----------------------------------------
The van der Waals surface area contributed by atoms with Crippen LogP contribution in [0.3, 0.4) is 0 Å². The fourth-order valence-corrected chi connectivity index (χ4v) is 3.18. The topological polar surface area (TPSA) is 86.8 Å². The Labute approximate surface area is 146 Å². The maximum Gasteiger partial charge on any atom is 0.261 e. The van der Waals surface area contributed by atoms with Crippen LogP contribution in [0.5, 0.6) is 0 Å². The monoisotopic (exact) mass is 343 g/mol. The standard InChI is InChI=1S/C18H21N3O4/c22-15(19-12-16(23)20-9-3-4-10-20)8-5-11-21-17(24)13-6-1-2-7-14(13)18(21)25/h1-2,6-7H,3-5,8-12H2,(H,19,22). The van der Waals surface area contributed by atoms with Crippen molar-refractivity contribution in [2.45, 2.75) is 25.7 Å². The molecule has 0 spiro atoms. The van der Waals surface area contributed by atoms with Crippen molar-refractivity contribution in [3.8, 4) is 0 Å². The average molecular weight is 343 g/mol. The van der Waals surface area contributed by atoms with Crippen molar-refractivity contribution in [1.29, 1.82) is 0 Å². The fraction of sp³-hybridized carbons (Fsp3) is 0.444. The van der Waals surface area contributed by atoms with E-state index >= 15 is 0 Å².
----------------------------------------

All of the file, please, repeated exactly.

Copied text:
The van der Waals surface area contributed by atoms with Crippen LogP contribution in [0.3, 0.4) is 0 Å². The fourth-order valence-corrected chi connectivity index (χ4v) is 3.18. The topological polar surface area (TPSA) is 86.8 Å². The Labute approximate surface area is 146 Å². The maximum Gasteiger partial charge on any atom is 0.261 e. The van der Waals surface area contributed by atoms with Crippen LogP contribution in [0.5, 0.6) is 0 Å². The monoisotopic (exact) mass is 343 g/mol. The standard InChI is InChI=1S/C18H21N3O4/c22-15(19-12-16(23)20-9-3-4-10-20)8-5-11-21-17(24)13-6-1-2-7-14(13)18(21)25/h1-2,6-7H,3-5,8-12H2,(H,19,22). The van der Waals surface area contributed by atoms with Crippen molar-refractivity contribution in [2.45, 2.75) is 25.7 Å². The molecule has 0 spiro atoms. The van der Waals surface area contributed by atoms with Crippen molar-refractivity contribution in [3.8, 4) is 0 Å². The average molecular weight is 343 g/mol. The van der Waals surface area contributed by atoms with Crippen molar-refractivity contribution in [1.29, 1.82) is 0 Å². The fraction of sp³-hybridized carbons (Fsp3) is 0.444. The van der Waals surface area contributed by atoms with E-state index >= 15 is 0 Å².